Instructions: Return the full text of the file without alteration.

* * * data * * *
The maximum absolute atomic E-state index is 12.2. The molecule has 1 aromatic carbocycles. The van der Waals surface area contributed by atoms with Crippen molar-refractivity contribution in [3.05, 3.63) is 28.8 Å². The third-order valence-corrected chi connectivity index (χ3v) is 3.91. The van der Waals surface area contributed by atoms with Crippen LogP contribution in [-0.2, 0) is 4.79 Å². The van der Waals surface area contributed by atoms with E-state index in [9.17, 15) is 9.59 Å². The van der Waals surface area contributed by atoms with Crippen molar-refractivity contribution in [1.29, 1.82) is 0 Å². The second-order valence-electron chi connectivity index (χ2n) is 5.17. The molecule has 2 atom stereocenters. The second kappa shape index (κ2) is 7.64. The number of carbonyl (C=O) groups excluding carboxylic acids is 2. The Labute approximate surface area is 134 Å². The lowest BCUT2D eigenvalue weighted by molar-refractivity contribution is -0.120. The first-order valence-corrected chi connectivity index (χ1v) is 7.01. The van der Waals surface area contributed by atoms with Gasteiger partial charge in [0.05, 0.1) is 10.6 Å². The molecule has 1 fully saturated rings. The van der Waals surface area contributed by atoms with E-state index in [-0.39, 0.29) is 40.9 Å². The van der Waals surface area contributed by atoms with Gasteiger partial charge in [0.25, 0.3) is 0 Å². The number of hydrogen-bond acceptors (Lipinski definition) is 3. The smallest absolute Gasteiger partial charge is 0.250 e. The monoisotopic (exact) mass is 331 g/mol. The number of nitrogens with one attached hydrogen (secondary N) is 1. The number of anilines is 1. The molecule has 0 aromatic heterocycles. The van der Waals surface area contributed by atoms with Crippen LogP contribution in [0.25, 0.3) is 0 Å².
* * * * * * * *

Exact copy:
The maximum absolute atomic E-state index is 12.2. The molecule has 1 aromatic carbocycles. The van der Waals surface area contributed by atoms with Crippen molar-refractivity contribution in [3.05, 3.63) is 28.8 Å². The third-order valence-corrected chi connectivity index (χ3v) is 3.91. The van der Waals surface area contributed by atoms with Crippen LogP contribution in [-0.2, 0) is 4.79 Å². The van der Waals surface area contributed by atoms with E-state index in [9.17, 15) is 9.59 Å². The van der Waals surface area contributed by atoms with Crippen molar-refractivity contribution in [1.29, 1.82) is 0 Å². The second-order valence-electron chi connectivity index (χ2n) is 5.17. The molecule has 2 atom stereocenters. The second kappa shape index (κ2) is 7.64. The number of carbonyl (C=O) groups excluding carboxylic acids is 2. The Labute approximate surface area is 134 Å². The lowest BCUT2D eigenvalue weighted by molar-refractivity contribution is -0.120. The first-order valence-corrected chi connectivity index (χ1v) is 7.01. The van der Waals surface area contributed by atoms with Gasteiger partial charge in [0.05, 0.1) is 10.6 Å². The molecule has 1 fully saturated rings. The van der Waals surface area contributed by atoms with E-state index in [-0.39, 0.29) is 40.9 Å². The van der Waals surface area contributed by atoms with Gasteiger partial charge in [0.25, 0.3) is 0 Å². The number of hydrogen-bond acceptors (Lipinski definition) is 3. The smallest absolute Gasteiger partial charge is 0.250 e. The monoisotopic (exact) mass is 331 g/mol. The number of nitrogens with one attached hydrogen (secondary N) is 1. The number of anilines is 1. The molecule has 0 aromatic heterocycles. The van der Waals surface area contributed by atoms with Crippen LogP contribution in [0.25, 0.3) is 0 Å².